Date Difference In Days Irrespective of Years
Similar to our previous example with date differences in days irrespective of months we have a similar calculation but this time irrespective of years, here are some examples:
A  B  C  

1  29 February 2020  29 February 2020 
0
=DATEDIF(A1, B1, "YD")

2  29 February 2020  28 February 2021 
365
=DATEDIF(A2, B2, "YM")

3  29 February 2020  1 March 2020 
0
=DATEDIF(A3, B3, "YM")

DATEDIF
and
"YD"
as
unit
parameter
Consistent with the days’ difference irrespective of months we see that where the start date isn’t matched by day of month and month, it calculates the difference the previous month fell short.
DATEDIF
Quarters
How do you calculate the difference between two dates in quarters? Recently I had a need where I had to calculate the remaining payments on a lease that was being paid once every 3 months. There were a couple of methods of approaching it:
 Calculate the number of days between the two dates and divide by 90 or 91.25.
 Calculate the number of months between the two dates and divide by 3.
Here’s how both approaches worked for me:
A  B  C  

1  29 February 2020  28 February 2022 
8.11111111
=DATEDIF(A1, B1, "D")/90

2  29 February 2020  28 February 2022 
8
=DATEDIF(A2, B2, "D")/91.25

3  29 February 2020  28 February 2022 
7.6666667
=DATEDIF(A3, B3, "M")/3

4  29 February 2020  1 March 2022 
8
=DATEDIF(A3, B3, "M")/3

DATEDIF
As you can see from the above examples, the most precise calculation is using
DATEDIF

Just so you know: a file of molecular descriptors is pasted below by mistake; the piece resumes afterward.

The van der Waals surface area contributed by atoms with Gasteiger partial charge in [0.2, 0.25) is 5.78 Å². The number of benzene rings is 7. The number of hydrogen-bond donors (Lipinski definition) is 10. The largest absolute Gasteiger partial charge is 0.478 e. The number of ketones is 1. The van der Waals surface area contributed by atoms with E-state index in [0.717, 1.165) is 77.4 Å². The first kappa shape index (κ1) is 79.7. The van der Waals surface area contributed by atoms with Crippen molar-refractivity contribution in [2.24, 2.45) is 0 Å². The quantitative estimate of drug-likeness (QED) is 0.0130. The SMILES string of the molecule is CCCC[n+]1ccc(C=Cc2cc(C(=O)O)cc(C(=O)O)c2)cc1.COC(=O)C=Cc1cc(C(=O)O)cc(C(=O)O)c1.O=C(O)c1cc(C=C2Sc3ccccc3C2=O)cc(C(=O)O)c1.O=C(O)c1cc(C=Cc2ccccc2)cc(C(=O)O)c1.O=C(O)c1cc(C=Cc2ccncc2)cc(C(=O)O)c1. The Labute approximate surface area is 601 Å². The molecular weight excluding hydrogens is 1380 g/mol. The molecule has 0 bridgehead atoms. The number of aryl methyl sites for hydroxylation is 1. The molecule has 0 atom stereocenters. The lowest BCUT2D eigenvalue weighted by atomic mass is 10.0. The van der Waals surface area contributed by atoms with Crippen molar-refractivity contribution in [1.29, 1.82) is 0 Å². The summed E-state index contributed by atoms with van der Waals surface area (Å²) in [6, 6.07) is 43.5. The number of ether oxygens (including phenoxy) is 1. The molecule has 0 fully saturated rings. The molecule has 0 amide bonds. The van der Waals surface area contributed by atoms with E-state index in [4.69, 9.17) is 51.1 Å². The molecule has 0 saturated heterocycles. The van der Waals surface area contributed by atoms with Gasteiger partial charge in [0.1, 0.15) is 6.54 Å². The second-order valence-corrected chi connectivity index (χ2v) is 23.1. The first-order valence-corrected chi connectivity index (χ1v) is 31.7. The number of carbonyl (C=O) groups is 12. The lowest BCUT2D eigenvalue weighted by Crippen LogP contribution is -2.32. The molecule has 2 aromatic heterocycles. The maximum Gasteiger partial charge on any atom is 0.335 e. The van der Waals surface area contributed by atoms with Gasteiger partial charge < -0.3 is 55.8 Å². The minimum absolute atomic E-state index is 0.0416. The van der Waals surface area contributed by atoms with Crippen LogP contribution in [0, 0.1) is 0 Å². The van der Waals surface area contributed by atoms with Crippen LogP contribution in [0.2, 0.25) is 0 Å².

with the
unit
parameter set to
"M"
and dividing that result by
3
rather than the alternative method of using
"D"
and dividing by 90 or 91.25.
Therefore, when calculating the difference between two dates to find the number of quarters between two dates use the formula:
=DATEDIF(start_date, end_date, "M")/3
If you only want to know the
whole number
of quarters that have occurred between the two dates then you could wrap the function in
TRUNC
like so:
=TRUNC(DATEDIF(start_date, end_date, "M")/3)
The
TRUNC
function just removes any decimal portion from your result, therefore if used in cell
C3
in the spreadsheet above instead of producing a result of
7.6666667
it would just produce
7
.
Benefits of
DATEDIF
Over Subtracting Two Dates
An objection to using the
DATEDIF
formula is that it achieves the same result when subtracting dates, which is certainly far simpler than trying to remember a formula, and it’s parameter values.
The biggest benefit of the
DATEDIF
formula is that it helps to calculate the difference between two dates (such as finding someone’s age)
by providing us with the
type
difference we need. Therefore, the
DATEDIF
formula is more versatile for
various
use cases.
Another minor benefit to using the
DATEDIF
function when calculating the difference in
days
between two dates over the simple subtraction method is if the input dates contain time.